Has the WCB/WSIB abandoned its mandate?

Bancroft Spring 2014 Workshop Ontario’s workers’ compensation administration has, in the last few years, proposed and implemented changes to policy and practice that increasingly adversely affect injured workers’ benefits, health and socioeconomic conditions. These exercises in cost-cutting, framed as “efficiencies” or “modernization”, are – despite government statements to the contrary – indeed being made “on the backs of injured workers”. They threaten the balance of interests (worker, employer, public) and the commitment to full justice (compensation for as long as disability lasts in an non-adversarial system) of the Meredith principles which Canadian compensation boards still claim as their foundation.

The Bancroft Institute for Studies on Workers’ Compensation and Work Injury held an April 2014 Research to Action Workshop in Toronto on this timely topic: Has the WCB/WSIB abandoned its mandate?

Here are selected presentations (more to follow) from the Workshop, together with a Legal Primer on terms used:

Hilgert

Jeffrey Hilgert, Assistant Professor at the School of Industrial Relations, Université de Montréal, studies international labor and human rights, focusing on occupational safety and health and employment injury benefits. Formerly a labour rights and anti-poverty activist in Minnesota, Dr Hilgert has received human rights awards, a Fulbright and Archibald Bush fellowships for his efforts. A key presenter also at last year’s “No half measures” Meredith Conference, he is author of the recently published “Hazard or hardship: crafting global norms on the right to refuse unsafe work” (Cornell University Press, 2013). The presentation considers what a rights-based approach would mean, the legal and social implications for injured workers.

Dave Wilken
Dave Wilken has been representing injured workers and advocating for their interests since 1990. Currently lawyer at Building Trades Workers’ Services, he formerly worked at the Industrial Accident Victims Group of Ontario (IAVGO) from 1994 to 2009, Office of the Worker Adviser, and Injured Workers Consultants (IWC). A presenter also at the 2013 Meredith Conference, he is author of a 2012 analysis of the Arthurs Report on WSIB financing in which Arthurs critiqued the Board for not ensuring the integrity of its experience rating program – charging that the WSIB failed to meet the declared goals of improving, through financial incentives, employer occupational health and safety and return to work programs. This Bancroft presentation addresses the subsequent response of the Board in its new rate framework affirming insurance pricing equity for employers to be the only issue.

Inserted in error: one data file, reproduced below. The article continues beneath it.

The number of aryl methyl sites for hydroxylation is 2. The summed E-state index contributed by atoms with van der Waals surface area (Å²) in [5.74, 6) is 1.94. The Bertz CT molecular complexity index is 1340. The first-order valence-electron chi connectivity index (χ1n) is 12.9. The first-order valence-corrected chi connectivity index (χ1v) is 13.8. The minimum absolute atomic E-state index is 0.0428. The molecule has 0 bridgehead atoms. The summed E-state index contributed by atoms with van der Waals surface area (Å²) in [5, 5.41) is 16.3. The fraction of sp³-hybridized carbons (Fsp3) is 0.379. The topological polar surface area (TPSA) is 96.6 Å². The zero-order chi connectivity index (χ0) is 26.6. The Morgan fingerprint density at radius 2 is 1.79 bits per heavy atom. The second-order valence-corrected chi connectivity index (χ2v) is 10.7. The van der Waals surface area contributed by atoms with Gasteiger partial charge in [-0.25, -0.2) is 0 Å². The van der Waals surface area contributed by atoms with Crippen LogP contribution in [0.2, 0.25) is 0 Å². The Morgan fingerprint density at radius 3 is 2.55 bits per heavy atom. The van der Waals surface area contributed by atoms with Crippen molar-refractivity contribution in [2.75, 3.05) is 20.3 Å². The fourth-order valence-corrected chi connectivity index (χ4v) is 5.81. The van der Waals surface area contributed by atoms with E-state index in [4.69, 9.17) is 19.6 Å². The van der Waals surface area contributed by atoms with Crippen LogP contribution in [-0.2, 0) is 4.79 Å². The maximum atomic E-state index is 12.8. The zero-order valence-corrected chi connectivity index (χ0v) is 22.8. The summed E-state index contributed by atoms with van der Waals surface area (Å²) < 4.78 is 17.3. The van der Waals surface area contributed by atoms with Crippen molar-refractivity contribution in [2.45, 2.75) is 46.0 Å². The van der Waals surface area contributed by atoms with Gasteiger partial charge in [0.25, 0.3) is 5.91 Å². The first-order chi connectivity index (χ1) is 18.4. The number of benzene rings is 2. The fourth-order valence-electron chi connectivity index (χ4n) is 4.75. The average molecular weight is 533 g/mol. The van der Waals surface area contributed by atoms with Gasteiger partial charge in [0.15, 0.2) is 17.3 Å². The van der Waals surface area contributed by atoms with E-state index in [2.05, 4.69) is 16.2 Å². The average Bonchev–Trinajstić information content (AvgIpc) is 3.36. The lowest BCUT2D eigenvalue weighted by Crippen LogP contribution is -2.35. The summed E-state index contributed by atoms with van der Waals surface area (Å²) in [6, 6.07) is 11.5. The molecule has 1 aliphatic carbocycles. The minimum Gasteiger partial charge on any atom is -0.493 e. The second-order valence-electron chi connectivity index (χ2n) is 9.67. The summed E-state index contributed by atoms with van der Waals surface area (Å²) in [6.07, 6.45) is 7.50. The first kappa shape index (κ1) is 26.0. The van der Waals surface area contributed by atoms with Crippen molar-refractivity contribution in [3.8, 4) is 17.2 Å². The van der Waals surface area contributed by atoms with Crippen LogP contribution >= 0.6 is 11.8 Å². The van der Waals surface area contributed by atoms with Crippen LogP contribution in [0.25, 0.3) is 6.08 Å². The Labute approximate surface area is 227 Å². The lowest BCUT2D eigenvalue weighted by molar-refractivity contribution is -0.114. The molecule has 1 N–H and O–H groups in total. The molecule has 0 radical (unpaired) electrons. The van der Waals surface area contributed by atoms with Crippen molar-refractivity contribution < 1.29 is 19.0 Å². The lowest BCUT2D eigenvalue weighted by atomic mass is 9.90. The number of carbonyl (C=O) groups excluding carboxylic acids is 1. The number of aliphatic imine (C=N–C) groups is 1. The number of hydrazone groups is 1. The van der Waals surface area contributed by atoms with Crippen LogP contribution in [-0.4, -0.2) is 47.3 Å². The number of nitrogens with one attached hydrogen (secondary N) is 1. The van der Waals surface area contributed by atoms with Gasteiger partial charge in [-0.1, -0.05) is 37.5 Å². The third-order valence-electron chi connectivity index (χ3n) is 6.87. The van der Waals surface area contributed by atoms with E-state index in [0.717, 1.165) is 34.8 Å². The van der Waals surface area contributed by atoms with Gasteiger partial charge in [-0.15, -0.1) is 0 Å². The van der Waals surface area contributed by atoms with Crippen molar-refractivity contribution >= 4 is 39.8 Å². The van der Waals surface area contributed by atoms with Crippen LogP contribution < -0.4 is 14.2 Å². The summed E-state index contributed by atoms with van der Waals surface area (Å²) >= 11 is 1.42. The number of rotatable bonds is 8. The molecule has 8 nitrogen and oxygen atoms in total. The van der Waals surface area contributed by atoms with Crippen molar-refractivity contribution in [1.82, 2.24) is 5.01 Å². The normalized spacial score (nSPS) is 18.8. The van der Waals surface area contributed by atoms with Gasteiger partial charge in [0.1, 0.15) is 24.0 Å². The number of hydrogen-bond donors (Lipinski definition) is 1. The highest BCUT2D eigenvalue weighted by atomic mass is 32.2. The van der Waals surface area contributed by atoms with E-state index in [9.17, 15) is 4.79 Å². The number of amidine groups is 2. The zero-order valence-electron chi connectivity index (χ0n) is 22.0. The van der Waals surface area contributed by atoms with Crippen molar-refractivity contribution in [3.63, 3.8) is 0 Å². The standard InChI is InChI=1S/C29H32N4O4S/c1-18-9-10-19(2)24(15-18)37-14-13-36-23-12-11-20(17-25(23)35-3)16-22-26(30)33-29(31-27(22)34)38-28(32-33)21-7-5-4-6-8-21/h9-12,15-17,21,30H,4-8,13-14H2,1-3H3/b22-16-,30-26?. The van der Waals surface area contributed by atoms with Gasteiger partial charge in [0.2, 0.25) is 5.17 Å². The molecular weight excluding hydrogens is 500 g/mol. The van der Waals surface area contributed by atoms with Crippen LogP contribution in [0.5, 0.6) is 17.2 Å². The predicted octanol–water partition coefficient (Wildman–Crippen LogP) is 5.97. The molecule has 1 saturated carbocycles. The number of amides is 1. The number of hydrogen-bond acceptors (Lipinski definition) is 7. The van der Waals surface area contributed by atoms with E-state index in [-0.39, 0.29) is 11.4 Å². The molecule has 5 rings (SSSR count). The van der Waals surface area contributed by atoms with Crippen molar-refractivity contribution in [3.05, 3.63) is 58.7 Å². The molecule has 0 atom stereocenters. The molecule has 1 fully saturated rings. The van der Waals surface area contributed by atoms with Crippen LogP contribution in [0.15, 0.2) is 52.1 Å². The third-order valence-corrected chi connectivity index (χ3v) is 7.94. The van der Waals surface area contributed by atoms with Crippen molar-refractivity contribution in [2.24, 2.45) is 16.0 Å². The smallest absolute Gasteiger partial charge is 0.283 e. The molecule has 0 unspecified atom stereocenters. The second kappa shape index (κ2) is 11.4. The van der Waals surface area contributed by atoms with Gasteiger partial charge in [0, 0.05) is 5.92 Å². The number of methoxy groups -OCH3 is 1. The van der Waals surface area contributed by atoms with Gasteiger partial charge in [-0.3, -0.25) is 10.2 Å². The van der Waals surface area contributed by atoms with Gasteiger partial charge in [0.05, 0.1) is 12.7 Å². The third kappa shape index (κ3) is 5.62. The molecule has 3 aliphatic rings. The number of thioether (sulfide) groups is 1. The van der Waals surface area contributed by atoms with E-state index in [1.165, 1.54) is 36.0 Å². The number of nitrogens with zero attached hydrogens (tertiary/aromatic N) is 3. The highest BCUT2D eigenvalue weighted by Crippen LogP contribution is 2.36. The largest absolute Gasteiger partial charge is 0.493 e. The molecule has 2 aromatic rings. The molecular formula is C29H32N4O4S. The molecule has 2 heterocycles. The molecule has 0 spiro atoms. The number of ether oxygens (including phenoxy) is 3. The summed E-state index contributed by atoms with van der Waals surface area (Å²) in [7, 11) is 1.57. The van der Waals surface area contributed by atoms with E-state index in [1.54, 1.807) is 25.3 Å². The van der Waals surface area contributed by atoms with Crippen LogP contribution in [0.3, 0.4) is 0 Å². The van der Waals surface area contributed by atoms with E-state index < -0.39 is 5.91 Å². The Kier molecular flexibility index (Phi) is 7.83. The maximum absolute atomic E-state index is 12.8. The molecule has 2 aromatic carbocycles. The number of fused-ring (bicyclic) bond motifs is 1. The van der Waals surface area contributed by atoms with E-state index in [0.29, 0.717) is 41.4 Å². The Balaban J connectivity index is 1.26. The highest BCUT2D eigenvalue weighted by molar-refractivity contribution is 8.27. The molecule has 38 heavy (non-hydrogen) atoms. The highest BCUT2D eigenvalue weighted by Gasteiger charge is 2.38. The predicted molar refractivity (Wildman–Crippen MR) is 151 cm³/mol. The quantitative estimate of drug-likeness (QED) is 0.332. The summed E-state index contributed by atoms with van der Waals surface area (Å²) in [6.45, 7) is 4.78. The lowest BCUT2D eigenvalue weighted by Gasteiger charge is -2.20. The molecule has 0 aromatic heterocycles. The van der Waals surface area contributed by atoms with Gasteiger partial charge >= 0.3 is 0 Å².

Maryth Yachnin
Maryth Yachnin is a staff lawyer for IAVGO, the community legal clinic that, after finding a disturbing pattern of surveillance and benefit cuts, made a freedom of information request for related Board documents. The internal guidelines revealed “red flags” for fraud that point to the most vulnerable workers – those with psychological illness, language barriers, precarious employment – as potentially subject to covert surveillance. A panelist at the 2013 Meredith Conference, her recent presentations address concerns with WSIB draft pre-existing policies and mental stress.

See also her video “Voodoo science”

Making sense of Ontario’s law reform

AndrewKingIn “Making sense of law reform : a case study of workers’ compensation law reform in Ontario 1980 to 2012”, his 2014 thesis presented for the Master of Law degree at the University of Ottawa, Andrew King analyzes the law reform and its implementation from the standpoint of injured workers.

Part One constructs an analytical framework drawing on legal theories and principles of adjudication. It provides a brief history of the Ontario Workers’ Compensation Board, its powers and adjudicative practices prior to the reforms.

Part Two summarizes reform in Ontario’s workers’ compensation law from 1980 to 2012. The description is organized into five periods reflecting significant shifts in direction. It focuses on government recommendations for reform, identifies and describes key legislative changes, and explores changes to governance, appeals and adjudication. Legislation, case law, policy and practice are reviewed.

Part Three reviews the evidence of the impact of the Ontario reforms on a particular group:
unemployed, permanently disabled workers. While the Board refuses to track the economic status of injured workers, research suggests poverty and stigma face many.
Conclusions suggest that Ontario’s workers’ compensation system was transformed from one
established to address the interests of workers and employers separately to one that balances those interests and now into one that privileges the interests of employers. Workers’ interests are a cost to be reduced. The prospect of law reform as an empirically driven process to address injustice has been corrupted by a focus on correctness with fairness as an afterthought. (Author abstract)

Read the full thesis.

Former director of health, safety and environment for the National Office of the United Steelworkers of Canada (USW), Andrew King, long-time advocate for injured workers, is currently Assistant Professor, School of Labour Studies at McMaster University, co-investigator for the Centre for Research on Work Disability Policy and one of the worker representatives on the Research Advisory Council of the Workplace Safety & Insurance Board in Ontario.